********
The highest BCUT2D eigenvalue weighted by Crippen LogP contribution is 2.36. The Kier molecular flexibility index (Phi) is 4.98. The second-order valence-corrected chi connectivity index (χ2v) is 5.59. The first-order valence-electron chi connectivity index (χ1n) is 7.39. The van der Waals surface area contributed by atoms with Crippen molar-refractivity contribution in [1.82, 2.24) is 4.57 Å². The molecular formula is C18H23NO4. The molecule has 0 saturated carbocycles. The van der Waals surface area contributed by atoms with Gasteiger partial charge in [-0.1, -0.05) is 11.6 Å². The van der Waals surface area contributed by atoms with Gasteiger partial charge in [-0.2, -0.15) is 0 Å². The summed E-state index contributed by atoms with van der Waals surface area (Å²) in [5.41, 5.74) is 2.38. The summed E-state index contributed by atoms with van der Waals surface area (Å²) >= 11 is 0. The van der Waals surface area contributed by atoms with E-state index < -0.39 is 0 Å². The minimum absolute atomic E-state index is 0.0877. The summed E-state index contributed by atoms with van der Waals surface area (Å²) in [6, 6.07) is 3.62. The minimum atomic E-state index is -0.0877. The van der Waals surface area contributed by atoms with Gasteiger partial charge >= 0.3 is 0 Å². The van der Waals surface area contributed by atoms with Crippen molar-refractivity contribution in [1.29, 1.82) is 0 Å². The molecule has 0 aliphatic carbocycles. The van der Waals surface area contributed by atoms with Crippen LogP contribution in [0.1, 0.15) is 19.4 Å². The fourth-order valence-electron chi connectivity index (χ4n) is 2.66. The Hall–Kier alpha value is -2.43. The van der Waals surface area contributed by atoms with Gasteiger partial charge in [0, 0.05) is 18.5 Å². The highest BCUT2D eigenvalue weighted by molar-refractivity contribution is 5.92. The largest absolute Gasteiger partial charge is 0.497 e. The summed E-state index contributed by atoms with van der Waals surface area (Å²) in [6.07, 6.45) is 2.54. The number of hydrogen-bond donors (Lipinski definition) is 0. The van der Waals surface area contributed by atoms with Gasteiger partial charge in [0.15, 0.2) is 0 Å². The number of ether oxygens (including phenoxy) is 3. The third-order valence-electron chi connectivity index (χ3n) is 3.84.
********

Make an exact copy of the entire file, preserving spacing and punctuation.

The highest BCUT2D eigenvalue weighted by Crippen LogP contribution is 2.36. The Kier molecular flexibility index (Phi) is 4.98. The second-order valence-corrected chi connectivity index (χ2v) is 5.59. The first-order valence-electron chi connectivity index (χ1n) is 7.39. The van der Waals surface area contributed by atoms with Crippen molar-refractivity contribution in [1.82, 2.24) is 4.57 Å². The molecular formula is C18H23NO4. The molecule has 0 saturated carbocycles. The van der Waals surface area contributed by atoms with Gasteiger partial charge in [-0.1, -0.05) is 11.6 Å². The van der Waals surface area contributed by atoms with Gasteiger partial charge in [-0.2, -0.15) is 0 Å². The summed E-state index contributed by atoms with van der Waals surface area (Å²) in [5.41, 5.74) is 2.38. The summed E-state index contributed by atoms with van der Waals surface area (Å²) >= 11 is 0. The van der Waals surface area contributed by atoms with E-state index < -0.39 is 0 Å². The minimum absolute atomic E-state index is 0.0877. The summed E-state index contributed by atoms with van der Waals surface area (Å²) in [6, 6.07) is 3.62. The minimum atomic E-state index is -0.0877. The van der Waals surface area contributed by atoms with Gasteiger partial charge >= 0.3 is 0 Å². The van der Waals surface area contributed by atoms with Crippen molar-refractivity contribution in [1.29, 1.82) is 0 Å². The molecule has 0 aliphatic carbocycles. The van der Waals surface area contributed by atoms with Crippen LogP contribution in [0.1, 0.15) is 19.4 Å². The fourth-order valence-electron chi connectivity index (χ4n) is 2.66. The Hall–Kier alpha value is -2.43. The van der Waals surface area contributed by atoms with Gasteiger partial charge in [0, 0.05) is 18.5 Å². The highest BCUT2D eigenvalue weighted by molar-refractivity contribution is 5.92. The largest absolute Gasteiger partial charge is 0.497 e. The summed E-state index contributed by atoms with van der Waals surface area (Å²) in [6.07, 6.45) is 2.54. The number of hydrogen-bond donors (Lipinski definition) is 0. The van der Waals surface area contributed by atoms with Gasteiger partial charge in [0.15, 0.2) is 0 Å². The number of ether oxygens (including phenoxy) is 3. The third-order valence-electron chi connectivity index (χ3n) is 3.84.